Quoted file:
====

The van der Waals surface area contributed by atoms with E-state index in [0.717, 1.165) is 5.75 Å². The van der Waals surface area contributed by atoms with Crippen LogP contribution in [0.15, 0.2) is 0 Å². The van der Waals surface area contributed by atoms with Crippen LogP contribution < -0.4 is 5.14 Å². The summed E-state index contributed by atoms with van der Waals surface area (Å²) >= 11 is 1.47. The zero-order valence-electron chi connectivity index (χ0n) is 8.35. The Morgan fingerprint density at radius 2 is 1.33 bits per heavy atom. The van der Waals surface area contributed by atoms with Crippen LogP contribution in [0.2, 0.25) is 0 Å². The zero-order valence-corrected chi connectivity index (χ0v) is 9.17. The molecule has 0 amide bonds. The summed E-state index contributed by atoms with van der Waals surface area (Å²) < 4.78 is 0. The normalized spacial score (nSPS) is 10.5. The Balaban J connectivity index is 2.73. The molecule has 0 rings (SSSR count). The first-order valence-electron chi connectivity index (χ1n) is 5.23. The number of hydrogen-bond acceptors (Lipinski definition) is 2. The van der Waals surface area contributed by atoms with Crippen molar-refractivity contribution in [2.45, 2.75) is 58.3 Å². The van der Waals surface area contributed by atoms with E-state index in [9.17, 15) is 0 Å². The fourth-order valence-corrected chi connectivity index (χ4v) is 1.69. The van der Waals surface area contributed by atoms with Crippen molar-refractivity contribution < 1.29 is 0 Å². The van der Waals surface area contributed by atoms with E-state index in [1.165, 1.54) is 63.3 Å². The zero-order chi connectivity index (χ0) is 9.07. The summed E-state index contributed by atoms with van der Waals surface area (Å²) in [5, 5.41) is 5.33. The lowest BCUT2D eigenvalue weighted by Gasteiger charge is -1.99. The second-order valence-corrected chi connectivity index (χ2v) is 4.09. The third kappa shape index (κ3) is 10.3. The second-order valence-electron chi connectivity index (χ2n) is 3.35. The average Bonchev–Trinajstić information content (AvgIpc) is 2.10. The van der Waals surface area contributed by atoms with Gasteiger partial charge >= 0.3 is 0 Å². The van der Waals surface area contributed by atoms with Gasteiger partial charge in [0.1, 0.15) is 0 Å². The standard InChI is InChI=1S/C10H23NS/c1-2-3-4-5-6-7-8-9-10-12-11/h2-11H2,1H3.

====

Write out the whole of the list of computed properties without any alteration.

The van der Waals surface area contributed by atoms with E-state index in [0.717, 1.165) is 5.75 Å². The van der Waals surface area contributed by atoms with Crippen LogP contribution in [0.15, 0.2) is 0 Å². The van der Waals surface area contributed by atoms with Crippen LogP contribution < -0.4 is 5.14 Å². The summed E-state index contributed by atoms with van der Waals surface area (Å²) >= 11 is 1.47. The zero-order valence-electron chi connectivity index (χ0n) is 8.35. The Morgan fingerprint density at radius 2 is 1.33 bits per heavy atom. The van der Waals surface area contributed by atoms with Crippen LogP contribution in [0.2, 0.25) is 0 Å². The zero-order valence-corrected chi connectivity index (χ0v) is 9.17. The molecule has 0 amide bonds. The summed E-state index contributed by atoms with van der Waals surface area (Å²) < 4.78 is 0. The normalized spacial score (nSPS) is 10.5. The Balaban J connectivity index is 2.73. The molecule has 0 rings (SSSR count). The first-order valence-electron chi connectivity index (χ1n) is 5.23. The number of hydrogen-bond acceptors (Lipinski definition) is 2. The van der Waals surface area contributed by atoms with Crippen molar-refractivity contribution in [2.45, 2.75) is 58.3 Å². The van der Waals surface area contributed by atoms with E-state index in [9.17, 15) is 0 Å². The fourth-order valence-corrected chi connectivity index (χ4v) is 1.69. The van der Waals surface area contributed by atoms with Crippen molar-refractivity contribution < 1.29 is 0 Å². The van der Waals surface area contributed by atoms with E-state index in [1.165, 1.54) is 63.3 Å². The zero-order chi connectivity index (χ0) is 9.07. The summed E-state index contributed by atoms with van der Waals surface area (Å²) in [5, 5.41) is 5.33. The lowest BCUT2D eigenvalue weighted by Gasteiger charge is -1.99. The second-order valence-corrected chi connectivity index (χ2v) is 4.09. The third kappa shape index (κ3) is 10.3. The second-order valence-electron chi connectivity index (χ2n) is 3.35. The average Bonchev–Trinajstić information content (AvgIpc) is 2.10. The van der Waals surface area contributed by atoms with Gasteiger partial charge >= 0.3 is 0 Å². The van der Waals surface area contributed by atoms with Gasteiger partial charge in [0.1, 0.15) is 0 Å². The standard InChI is InChI=1S/C10H23NS/c1-2-3-4-5-6-7-8-9-10-12-11/h2-11H2,1H3.